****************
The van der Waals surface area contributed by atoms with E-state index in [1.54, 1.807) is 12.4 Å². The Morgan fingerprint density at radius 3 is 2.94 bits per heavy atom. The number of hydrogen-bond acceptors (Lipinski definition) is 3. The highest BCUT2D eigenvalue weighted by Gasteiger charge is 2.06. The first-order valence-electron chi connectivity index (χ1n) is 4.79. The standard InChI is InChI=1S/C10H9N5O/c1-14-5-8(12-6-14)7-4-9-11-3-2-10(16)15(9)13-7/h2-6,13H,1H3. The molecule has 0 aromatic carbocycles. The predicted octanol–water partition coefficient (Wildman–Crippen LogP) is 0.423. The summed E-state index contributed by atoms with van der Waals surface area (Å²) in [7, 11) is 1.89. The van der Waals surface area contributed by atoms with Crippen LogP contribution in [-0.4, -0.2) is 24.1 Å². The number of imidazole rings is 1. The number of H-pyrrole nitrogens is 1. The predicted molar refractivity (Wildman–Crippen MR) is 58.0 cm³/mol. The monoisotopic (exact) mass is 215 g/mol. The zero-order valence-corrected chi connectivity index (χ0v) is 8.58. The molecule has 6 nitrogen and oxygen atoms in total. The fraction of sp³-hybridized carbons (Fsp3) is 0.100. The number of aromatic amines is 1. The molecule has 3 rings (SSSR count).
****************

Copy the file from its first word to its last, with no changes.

The van der Waals surface area contributed by atoms with E-state index in [1.54, 1.807) is 12.4 Å². The Morgan fingerprint density at radius 3 is 2.94 bits per heavy atom. The number of hydrogen-bond acceptors (Lipinski definition) is 3. The highest BCUT2D eigenvalue weighted by Gasteiger charge is 2.06. The first-order valence-electron chi connectivity index (χ1n) is 4.79. The standard InChI is InChI=1S/C10H9N5O/c1-14-5-8(12-6-14)7-4-9-11-3-2-10(16)15(9)13-7/h2-6,13H,1H3. The molecule has 0 aromatic carbocycles. The predicted octanol–water partition coefficient (Wildman–Crippen LogP) is 0.423. The summed E-state index contributed by atoms with van der Waals surface area (Å²) in [7, 11) is 1.89. The van der Waals surface area contributed by atoms with Crippen LogP contribution in [-0.4, -0.2) is 24.1 Å². The number of imidazole rings is 1. The number of H-pyrrole nitrogens is 1. The predicted molar refractivity (Wildman–Crippen MR) is 58.0 cm³/mol. The monoisotopic (exact) mass is 215 g/mol. The zero-order valence-corrected chi connectivity index (χ0v) is 8.58. The molecule has 6 nitrogen and oxygen atoms in total. The fraction of sp³-hybridized carbons (Fsp3) is 0.100. The number of aromatic amines is 1. The molecule has 3 rings (SSSR count).